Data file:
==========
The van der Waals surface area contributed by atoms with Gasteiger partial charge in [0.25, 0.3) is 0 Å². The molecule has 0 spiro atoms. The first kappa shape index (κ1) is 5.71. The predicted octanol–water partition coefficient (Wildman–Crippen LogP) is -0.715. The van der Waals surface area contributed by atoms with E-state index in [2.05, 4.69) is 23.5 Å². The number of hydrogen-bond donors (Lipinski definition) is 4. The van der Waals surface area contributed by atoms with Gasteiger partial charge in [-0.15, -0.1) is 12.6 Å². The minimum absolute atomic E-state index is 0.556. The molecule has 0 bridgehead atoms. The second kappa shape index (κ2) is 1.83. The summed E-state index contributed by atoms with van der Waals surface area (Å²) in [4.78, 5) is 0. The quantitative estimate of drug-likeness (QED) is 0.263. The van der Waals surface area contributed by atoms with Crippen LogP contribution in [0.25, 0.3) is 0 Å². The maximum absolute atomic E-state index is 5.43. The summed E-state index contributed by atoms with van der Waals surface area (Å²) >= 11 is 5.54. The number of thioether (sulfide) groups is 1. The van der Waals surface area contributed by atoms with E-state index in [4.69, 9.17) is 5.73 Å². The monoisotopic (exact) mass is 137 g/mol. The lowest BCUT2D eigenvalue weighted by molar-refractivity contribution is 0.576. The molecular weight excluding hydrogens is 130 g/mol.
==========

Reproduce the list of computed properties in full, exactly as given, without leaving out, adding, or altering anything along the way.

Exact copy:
The van der Waals surface area contributed by atoms with Gasteiger partial charge in [0.25, 0.3) is 0 Å². The molecule has 0 spiro atoms. The first kappa shape index (κ1) is 5.71. The predicted octanol–water partition coefficient (Wildman–Crippen LogP) is -0.715. The van der Waals surface area contributed by atoms with E-state index in [2.05, 4.69) is 23.5 Å². The number of hydrogen-bond donors (Lipinski definition) is 4. The van der Waals surface area contributed by atoms with Gasteiger partial charge in [-0.15, -0.1) is 12.6 Å². The minimum absolute atomic E-state index is 0.556. The molecule has 0 bridgehead atoms. The second kappa shape index (κ2) is 1.83. The summed E-state index contributed by atoms with van der Waals surface area (Å²) in [4.78, 5) is 0. The quantitative estimate of drug-likeness (QED) is 0.263. The van der Waals surface area contributed by atoms with Crippen LogP contribution in [0.25, 0.3) is 0 Å². The maximum absolute atomic E-state index is 5.43. The summed E-state index contributed by atoms with van der Waals surface area (Å²) >= 11 is 5.54. The number of thioether (sulfide) groups is 1. The van der Waals surface area contributed by atoms with E-state index in [4.69, 9.17) is 5.73 Å². The monoisotopic (exact) mass is 137 g/mol. The lowest BCUT2D eigenvalue weighted by molar-refractivity contribution is 0.576. The molecular weight excluding hydrogens is 130 g/mol.